I think in considering my Austin experience (Tyr/Orphaned Land) and the Satyricon show, it was revealing in just how much I was able to enjoy them despite the solo nature of the former and the extremely social nature of the latter. I’m not a psychologist nor would I attempt to armchair that subject even a little, but being able to get rich, positive experiences out of both of them further reinforces my belief that you simply have to have one of those two crucial elements. Anticipation or surprise. And they can both manifest in a variety of unexpected ways —- surprises don’t always need to come from rotating setlists, or even from the band themselves. They could come from the venue, or the people you meet, or the energy you’re feeling during the show, maybe even the food you ate. One of my most memorable show memories was seeing Dio fronting Heaven and Hell in 2008 on the Metal Masters tour at an outdoor amphitheater, singing the opening lines to “Heaven and Hell” itself while blackened grey clouds in the distance behind the stage crackled with lightning. It was this unexpectedly epic backdrop to one of the most epic metal songs ever, with Ronnie James freakin’ Dio singing it in front of us. Unreal. Another was seeing Watain in Austin in the courtyard of an outdoor club under waves of torrential downpour, a small pocket of fans under the awning at the front of the stage and everyone else back inside the club itself, watching from the doorway. Ages back I had a bunch of free tickets to go see Poison at the same amphitheater I’d later see Dio conjure up storms at, and I convinced a bunch of co-workers at the time to go with me. We had a blast, sitting at the top of the hill, imbibing the mind altering substances of youth while laughing and attempting to snake dance along to “Talk Dirty to Me”.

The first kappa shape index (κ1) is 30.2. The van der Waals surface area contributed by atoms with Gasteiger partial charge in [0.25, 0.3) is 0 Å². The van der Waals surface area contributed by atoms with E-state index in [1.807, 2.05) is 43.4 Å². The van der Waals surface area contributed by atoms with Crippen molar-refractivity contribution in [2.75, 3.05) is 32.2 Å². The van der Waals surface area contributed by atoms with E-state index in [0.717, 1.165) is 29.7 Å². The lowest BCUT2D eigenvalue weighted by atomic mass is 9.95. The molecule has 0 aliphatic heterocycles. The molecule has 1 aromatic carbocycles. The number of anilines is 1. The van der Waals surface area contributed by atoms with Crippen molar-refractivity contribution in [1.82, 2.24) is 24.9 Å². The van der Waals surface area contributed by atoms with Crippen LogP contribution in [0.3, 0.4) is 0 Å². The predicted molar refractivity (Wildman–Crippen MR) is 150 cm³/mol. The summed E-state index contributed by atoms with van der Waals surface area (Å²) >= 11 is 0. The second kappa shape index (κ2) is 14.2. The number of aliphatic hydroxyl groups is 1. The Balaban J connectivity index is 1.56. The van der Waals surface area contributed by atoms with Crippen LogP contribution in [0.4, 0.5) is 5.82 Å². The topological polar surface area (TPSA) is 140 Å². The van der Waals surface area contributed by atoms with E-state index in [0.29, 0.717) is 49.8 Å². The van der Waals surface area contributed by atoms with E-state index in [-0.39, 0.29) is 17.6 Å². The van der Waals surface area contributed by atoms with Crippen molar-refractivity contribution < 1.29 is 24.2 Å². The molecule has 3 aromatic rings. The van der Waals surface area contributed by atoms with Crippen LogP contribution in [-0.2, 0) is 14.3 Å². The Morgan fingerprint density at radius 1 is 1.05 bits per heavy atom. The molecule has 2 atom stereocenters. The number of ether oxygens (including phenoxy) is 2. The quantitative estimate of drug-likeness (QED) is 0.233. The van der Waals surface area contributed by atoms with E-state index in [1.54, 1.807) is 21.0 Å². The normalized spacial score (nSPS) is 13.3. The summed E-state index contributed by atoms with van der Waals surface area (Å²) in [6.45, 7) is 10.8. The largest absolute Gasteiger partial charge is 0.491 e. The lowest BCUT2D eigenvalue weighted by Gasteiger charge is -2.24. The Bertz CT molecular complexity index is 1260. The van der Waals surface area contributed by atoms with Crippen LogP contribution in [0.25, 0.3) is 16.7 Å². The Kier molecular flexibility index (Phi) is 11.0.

Anticipation can sometimes be a hard thing to perceive correctly, it isn’t enough to merely tell yourself and others that you’re looking forward to going to a show, you have to internalize and feel it within. Case in point was seeing Insomnium the other night here in town. I went with two of the same friends I went to Satyricon with, we even had time to get some phở beforehand. All seemed well but our enthusiasm in seeing Insomnium was a little worn away by having to deal with a bill that was way too loaded, and not in the good way. Three decent to downright awful local bands played before tour openers Oceans of Slumber (the hometown band gone global) took the stage. The venue, my local favorite, also took the weird step of having tables out where the middle of the floor was which made it worryingly dangerous when some idiots tried to start a mosh pit among the oh, thirty to forty of us who were standing in front of the stage during Insomnium’s set. I was exhausted from working earlier that day, seemed like most of the crowd was as well (being a weeknight didn’t help), and despite the band playing extremely well and wringing out the most energy they possibly could from us, I didn’t feel that same kinetic spark that I did the first time I saw them while opening for Epica a few years back. It really wasn’t the band’s fault —- the crowd was weird. A mix of really exhausted people just standing in the back with beers in hand, some of us exhausted folks up front, our agitation exacerbated by mosh pit starters and terrible local metal bands (I may write about this at some point, but I’m over supporting local metal). One guy was simply waiting for “While We Sleep” to attempt to start his bro-pit like this was some hardcore show. He received a prompt telling off by MetalGeeks host RedVikingDave (seriously, no one piss off Dave, he’s frightening).